30th RECONNAISSANCE SQUADRON – ACE TOMATO COMPANY

$8.00

52 in stock

Description

Computer made/mounted on velcro   4.0 inch-100mm

30th RECONNAISSANCE SQUADRON (ACC)

Lineage. Constituted 30 Photographic Reconnaissance Squadron on 5 Feb 1943. Redesignated 30 Photographic Squadron (Light) on 6 Feb 1943. Activated on 1 May 1943. Redesignated 30 Photo Reconnaissance Squadron on 11 Aug 1943. Inactivated on 7 Nov 1945. Redesignated 30 Reconnaissance Squadron, Photo, on 11 Mar 1947. Activated in the Reserve on 25 Jul 1947. Redesignated 30 Strategic Reconnaissance Squadron, Electronics, on 27 Jun 1949. Ordered to Active Service on 1 May 1951. Inactivated on 16 May 1951. Redesignated 30 Tactical Reconnaissance Squadron, Night-Photo, on 15 Nov 1952. Activated on 1 Jan 1953. Redesignated: 30 Tactical Reconnaissance Squadron, Night Photo-Jet, on 8 Jan 1957; 30 Tactical Reconnaissance Squadron on 1 Oct 1966. Inactivated on 1 Apr 1976. Redesignated 30 Reconnaissance Squadron on 17 Jun 2005. Activated on 1 Sep 2005.

Assignments. 7 Photographic (later, Photographic Reconnaissance and Mapping) Group, 1 May 1943; Third Air Force, 21 Jun 1943; III Reconnaissance Command, 12 Oct 1943; Ninth Air Force, 4 Feb 1944; 10 Photographic Group, 21 Feb 1944 (attached to 67th Tactical Reconnaissance Group after 9 Jun 1944); 67 Tactical Reconnaissance (later, Reconnaissance) Group, 13 Jun 1944-7 Nov 1945. 66 Reconnaissance (later, Strategic Reconnaissance) Group, 25 Jul 1947-16 May 1951. 66 Tactical Reconnaissance Group, 1 Jan 1953; 66 Tactical Reconnaissance Wing, 8 Dec 1957 (attached to 10 Tactical Reconnaissance Wing from 8 Jan 1958); 10 Tactical Reconnaissance Wing, 8 Mar 1958-1 Apr 1976. 57 Operations Group, 1 Sep 2005-.

Stations. Peterson AAFld, CO, 1 May 1943; Will Rogers Field, OK, 10 Oct 1943; Camp Kilmer, NJ, 3-17 Jan 1944; Chalgrove, England, 1 Feb 1944; Middle Wallop, England, 17 May 1944; Le Molay, France, 3 Jul 1944; Toussus Le Noble, France, 31 Aug 1944; Charleroi-Gosselies, Belgium, 22 Sep 1944 (operated from Florennes Juzaine, Belgium, 8-18 Dec 1944); Vogelsang, Germany, 24 Mar 1945; Limburg, Germany, 2 Apr 1945; Eschwege, Germany, 11 Apr-Jul 1945; Drew Field, Fla, 20 Sep-7 Nov 1945. Newark AAB, NJ, 25 Jul 1947; McGuire AFB, NJ, 27 Jun 1949; Barksdale AFB, LA, 10 Oct 1949-16 May 1951. Shaw AFB, SC, 1 Jan 1953; Sembach AB, Germany, 8 Jul 1953; Spangdahlem AB, Germany, 8 Jan 1958; RAF Station (later, RAF) Alconbury, England, 25 Aug 1959 (operated from Moron AB, Spain, 9 May-10 Jun 1968)-1 Apr 1976. Tonopah Test Range, NV, 1 Sep 2005-.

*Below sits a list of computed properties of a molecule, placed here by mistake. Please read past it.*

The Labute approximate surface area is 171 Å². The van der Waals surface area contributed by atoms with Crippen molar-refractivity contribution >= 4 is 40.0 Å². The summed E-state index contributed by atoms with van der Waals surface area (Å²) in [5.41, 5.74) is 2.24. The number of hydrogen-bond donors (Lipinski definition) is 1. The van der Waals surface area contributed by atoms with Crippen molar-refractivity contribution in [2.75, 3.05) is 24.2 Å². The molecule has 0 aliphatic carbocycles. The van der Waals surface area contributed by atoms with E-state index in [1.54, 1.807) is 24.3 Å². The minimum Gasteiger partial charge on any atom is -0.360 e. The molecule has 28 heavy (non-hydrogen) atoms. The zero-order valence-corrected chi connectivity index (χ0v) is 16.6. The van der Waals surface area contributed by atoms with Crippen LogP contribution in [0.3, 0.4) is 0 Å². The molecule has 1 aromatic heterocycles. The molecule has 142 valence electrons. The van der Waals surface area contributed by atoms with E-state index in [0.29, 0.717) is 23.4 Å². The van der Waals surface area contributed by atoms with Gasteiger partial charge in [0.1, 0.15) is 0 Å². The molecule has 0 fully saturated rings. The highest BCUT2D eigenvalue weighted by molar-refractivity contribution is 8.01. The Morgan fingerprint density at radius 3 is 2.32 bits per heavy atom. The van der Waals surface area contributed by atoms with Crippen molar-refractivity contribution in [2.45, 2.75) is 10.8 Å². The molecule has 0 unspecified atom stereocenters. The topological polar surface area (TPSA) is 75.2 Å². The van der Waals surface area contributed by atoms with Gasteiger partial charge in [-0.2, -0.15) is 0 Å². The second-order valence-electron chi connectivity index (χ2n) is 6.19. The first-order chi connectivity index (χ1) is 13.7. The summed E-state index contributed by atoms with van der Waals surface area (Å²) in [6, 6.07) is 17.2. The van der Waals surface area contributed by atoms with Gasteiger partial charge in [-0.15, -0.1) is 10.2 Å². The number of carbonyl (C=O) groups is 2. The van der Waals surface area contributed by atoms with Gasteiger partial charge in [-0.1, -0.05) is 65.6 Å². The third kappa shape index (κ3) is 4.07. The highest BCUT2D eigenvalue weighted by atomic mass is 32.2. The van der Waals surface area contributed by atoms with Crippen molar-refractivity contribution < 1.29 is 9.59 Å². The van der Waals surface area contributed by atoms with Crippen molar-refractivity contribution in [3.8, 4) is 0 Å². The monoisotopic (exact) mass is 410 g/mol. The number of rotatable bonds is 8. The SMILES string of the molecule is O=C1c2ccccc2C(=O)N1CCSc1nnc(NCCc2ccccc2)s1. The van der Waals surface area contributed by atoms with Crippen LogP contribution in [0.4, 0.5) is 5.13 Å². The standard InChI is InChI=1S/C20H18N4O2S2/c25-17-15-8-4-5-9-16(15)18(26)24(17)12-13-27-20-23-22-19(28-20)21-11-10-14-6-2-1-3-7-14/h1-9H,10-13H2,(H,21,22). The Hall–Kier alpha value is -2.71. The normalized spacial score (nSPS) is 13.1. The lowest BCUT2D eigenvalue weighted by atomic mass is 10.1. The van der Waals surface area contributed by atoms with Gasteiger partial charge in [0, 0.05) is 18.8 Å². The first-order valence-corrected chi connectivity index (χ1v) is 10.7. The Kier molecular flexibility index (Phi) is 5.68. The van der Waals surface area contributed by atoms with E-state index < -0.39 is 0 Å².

Aircraft. P-38/F-4, 1943; P-38/F-5, 1943-1945; RB-26, 1953-1955; B/RB-57, 1955-1957; RB-66, 1957-1965; RF-4, 1965-1976;  RQ-170, 2007-Present

Operations. Trained in U.S., May-Dec 1943. Began flying photo reconnaissance in ETO on 25 Feb 1944. Mapped 6,000 square miles of the Netherlands and flew bomb-damage assessment missions over marshalling yards and gun emplacements in Belgium, Holland, and France, in Apr 1944. Earned DUC for participation with 10th Photographic Group, 7-20 May 1944, in photo reconnaissance of Normandy invasion beaches. The citation read, in part: “Employing specially modified equipment installed in unarmed P-38 type aircraft, the intrepid pilots of the 10th Photographic Reconnaissance Group undertook the most hazardous missions. Flying unarmed and unescorted and at altitudes as low as twenty-five feet, they fearlessly piloted their aircraft over the difficult photographic runs in the face of intense fire from some of the strongest anti-aircraft installations in western Europe.” Flew sorties over France on D-Day making visual and photographic reconnaissance of bridges, artillery, road and rail junctions, traffic centers, airfields, and other targets. Flew weather missions, made visual reconnaissance for ground forces, and photographed enemy positions to assist the First and Third Armies, Twelfth Army Group, and other Allied forces in the drive to Germany. Flew its first mission over Germany on 24 Aug 1944. Took part in the offensive against the Siegfried Line, Sep-Dec 1944, and in the Battle of the Bulge (Ardennes-Alsace), Dec 1944-Jan 1945. From then until the close of the war in Europe, the squadron photographed dams and bridges on the Roer River in preparation for the ground offensive to cross the river, and aided the Allied assault across the Rhine River and into Germany. Flew its 2,000th operational mission on 22 Mar 1945. Flew missions to Berlin on 8 April and to Dresden on 10 Apr 1945. From 1947 to 1951, the squadron served as an Air Reserve corollary unit under the guidance of active duty units in order to train and maintain currency in reconnaissance operations for its reserve personnel. Provided tactical reconnaissance for USAFE and NATO, 1953-1976.

Service Streamers. None.

Campaign Streamers. World War II: Air Offensive, Europe; Normandy; Northern France, Rhineland; Ardennes-Alsace; Central Europe; Air Combat, EAME Theater.

Armed Forces Expeditionary Streamers. None.

Decorations. Distinguished Unit Citation: [7]-20 May 1944. Citation in the Order of the Day, Belgian Army, [10] Jun-[29] Sep 1944; [17] Dec 1944-25 Jan 1945. Belgian Fourragere. Air Force Outstanding Unit Awards: 31 Dec 1959-1 Jan 1962; 15 Jul 1968-15 Jul 1969; 1 Jun 1972-1 Jun 1973.

Emblem. Approved on 17 Jul 2007.

Additional information

Weight 0.0000 kg
Dimensions 0.00 × 0.00 × 0.00 cm